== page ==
Neuroscientist Barbara Bendlin studies the brain as Alzheimer’s disease develops. When she goes home, she tries to leave her work in the lab. But one recent research project has crossed into her personal life: She now takes sleep much more seriously.
Bendlin works at the University of Wisconsin–Madison, home to the Wisconsin Registry for Alzheimer’s Prevention, a study of more than 1,500...
Behavioral ecologist Anna Holzner recalls first seeing a southern pig-tail macaque munching on a headless rat. These monkeys were known to eat fruits, insects and even dirt, but nobody had reported them eating rats. “It was funny,” says Holzner, “and disgusting.”
This unexpected act occurred dozens of times from March to August 2016 as Holzner, of the University of Leipzig in Germany,...
The nearly extinct northern white rhino may not be completely lost.
For the first time, white rhinoceros embryos have been made in the lab. Scientists injected preserved sperm from a male northern white rhino into eggs of female southern white rhinos, a closely related subspecies. The embryos were incubated until the cells began to differentiate, a stage at which they can be implanted...
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Spying on WhalesNick PyensonViking, $27
Just before humans evolved, whales and dolphins were, pound for pound, the brainiest creatures on Earth. Another cetacean superlative: Today’s biggest whales are heftier than the largest dinosaurs that ever lived. The evolutionary trends that produced big, brainy marine animals are just a few of the fascinating tales told in Spying on Whales...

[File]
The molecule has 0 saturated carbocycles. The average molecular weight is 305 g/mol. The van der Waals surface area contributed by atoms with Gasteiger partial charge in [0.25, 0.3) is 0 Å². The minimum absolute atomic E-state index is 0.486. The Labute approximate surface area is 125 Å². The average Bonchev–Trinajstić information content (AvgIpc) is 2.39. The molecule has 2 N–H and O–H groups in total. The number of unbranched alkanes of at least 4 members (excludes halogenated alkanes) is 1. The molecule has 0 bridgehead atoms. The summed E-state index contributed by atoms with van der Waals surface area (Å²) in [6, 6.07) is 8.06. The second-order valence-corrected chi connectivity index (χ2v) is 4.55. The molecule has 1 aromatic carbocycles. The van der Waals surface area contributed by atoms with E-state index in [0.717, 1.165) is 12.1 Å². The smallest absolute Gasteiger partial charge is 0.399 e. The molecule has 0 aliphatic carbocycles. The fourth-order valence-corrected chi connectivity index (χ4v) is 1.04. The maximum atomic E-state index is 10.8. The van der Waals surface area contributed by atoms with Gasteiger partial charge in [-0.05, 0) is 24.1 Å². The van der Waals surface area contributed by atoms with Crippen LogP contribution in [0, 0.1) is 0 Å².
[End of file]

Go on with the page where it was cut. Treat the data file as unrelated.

Domestic rabbits have smaller brains relative to their body size than wild rabbits do, a new study determined. And that’s not the only change getting tamed by humans wrought on bunny brains.
Two “fear centers” are the most altered brain regions between wild and domestic rabbits. Domestic rabbits have smaller amygdalae (emotion-processing centers that play a key role in the fight-or-...
Move over, monarchs. The painted lady butterfly (Vanessa cardui) now boasts the farthest known butterfly migration.
Though found across the world, the orange-and-brown beauties that live in Southern Europe migrate into Africa each fall, crossing the Sahara on their journey (SN Online: 10/12/16). But what happened after was a mystery because the butterflies disappeared. Researchers...
At some point eight to 10 years ago, some toads stowed away on a ship in Asia, possibly Ho Chi Minh City, and hitched a ride to Madagascar. Those invaders, Asian common toads, have been slowly spreading across the large island ever since.
The toad’s skin contains a toxin that kills nearly anything that tries to eat the amphibian. Scientists have been warning of the toad’s danger to...
On a warm summer evening, a visitor to 1920s Göttingen, Germany, might have heard the hubbub of a party from an apartment on Friedländer Way. A glimpse through the window would reveal a gathering of scholars. The wine would be flowing and the air buzzing with conversations centered on mathematical problems of the day. The eavesdropper might eventually pick up a woman’s laugh cutting through...
Conservationists are stuck in a catch-22: In trying to save some species, the would-be protectors may be giving the animals an evolutionary disadvantage. A new study describes how efforts to protect the endangered northern quoll, a spotted, kitten-sized marsupial native to Australia, by placing a population on a threat-free island may have actually undermined a key survival instinct.
Science & the Public
For a few hundred dollars and a spit sample, you too could take a journey of genetic self-discovery. You may learn some things, but what are you giving away?
Today, hundreds of companies offer to analyze your DNA, or parts of it, to let you in on everything from your health risks and ancestry to more dubious traits like intelligence or athletic ability (SN: 5/26/18, p. 20). The direct-to...